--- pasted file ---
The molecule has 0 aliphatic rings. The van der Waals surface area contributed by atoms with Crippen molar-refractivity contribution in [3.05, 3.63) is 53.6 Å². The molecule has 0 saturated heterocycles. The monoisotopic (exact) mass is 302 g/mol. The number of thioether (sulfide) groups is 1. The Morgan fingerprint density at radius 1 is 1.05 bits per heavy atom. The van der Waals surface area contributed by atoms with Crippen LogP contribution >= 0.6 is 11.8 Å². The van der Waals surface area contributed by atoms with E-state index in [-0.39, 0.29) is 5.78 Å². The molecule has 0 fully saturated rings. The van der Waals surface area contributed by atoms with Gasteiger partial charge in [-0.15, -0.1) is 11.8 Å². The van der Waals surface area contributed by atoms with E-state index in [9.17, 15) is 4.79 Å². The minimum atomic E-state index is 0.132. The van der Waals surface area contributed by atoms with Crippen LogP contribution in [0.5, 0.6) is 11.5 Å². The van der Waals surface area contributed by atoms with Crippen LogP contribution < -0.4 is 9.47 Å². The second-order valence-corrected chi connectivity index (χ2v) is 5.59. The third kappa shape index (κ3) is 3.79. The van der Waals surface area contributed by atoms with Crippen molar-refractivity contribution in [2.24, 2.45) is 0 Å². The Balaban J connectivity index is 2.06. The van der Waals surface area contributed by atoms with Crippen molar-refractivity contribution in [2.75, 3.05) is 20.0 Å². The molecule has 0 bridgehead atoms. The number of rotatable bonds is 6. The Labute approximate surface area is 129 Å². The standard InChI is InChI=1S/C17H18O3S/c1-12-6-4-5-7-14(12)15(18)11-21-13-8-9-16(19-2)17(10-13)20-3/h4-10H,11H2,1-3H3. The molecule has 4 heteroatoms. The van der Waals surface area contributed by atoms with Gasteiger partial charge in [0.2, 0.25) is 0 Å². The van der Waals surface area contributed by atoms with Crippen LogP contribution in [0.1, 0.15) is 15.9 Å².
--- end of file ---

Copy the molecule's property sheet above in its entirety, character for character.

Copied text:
The molecule has 0 aliphatic rings. The van der Waals surface area contributed by atoms with Crippen molar-refractivity contribution in [3.05, 3.63) is 53.6 Å². The molecule has 0 saturated heterocycles. The monoisotopic (exact) mass is 302 g/mol. The number of thioether (sulfide) groups is 1. The Morgan fingerprint density at radius 1 is 1.05 bits per heavy atom. The van der Waals surface area contributed by atoms with Crippen LogP contribution >= 0.6 is 11.8 Å². The van der Waals surface area contributed by atoms with E-state index in [-0.39, 0.29) is 5.78 Å². The molecule has 0 fully saturated rings. The van der Waals surface area contributed by atoms with Gasteiger partial charge in [-0.15, -0.1) is 11.8 Å². The van der Waals surface area contributed by atoms with E-state index in [9.17, 15) is 4.79 Å². The minimum atomic E-state index is 0.132. The van der Waals surface area contributed by atoms with Crippen LogP contribution in [0.5, 0.6) is 11.5 Å². The van der Waals surface area contributed by atoms with Crippen LogP contribution < -0.4 is 9.47 Å². The second-order valence-corrected chi connectivity index (χ2v) is 5.59. The third kappa shape index (κ3) is 3.79. The van der Waals surface area contributed by atoms with Crippen molar-refractivity contribution in [2.24, 2.45) is 0 Å². The Balaban J connectivity index is 2.06. The van der Waals surface area contributed by atoms with Crippen molar-refractivity contribution in [2.75, 3.05) is 20.0 Å². The molecule has 0 bridgehead atoms. The number of rotatable bonds is 6. The Labute approximate surface area is 129 Å². The standard InChI is InChI=1S/C17H18O3S/c1-12-6-4-5-7-14(12)15(18)11-21-13-8-9-16(19-2)17(10-13)20-3/h4-10H,11H2,1-3H3. The molecule has 4 heteroatoms. The van der Waals surface area contributed by atoms with Gasteiger partial charge in [0.2, 0.25) is 0 Å². The van der Waals surface area contributed by atoms with Crippen LogP contribution in [0.1, 0.15) is 15.9 Å².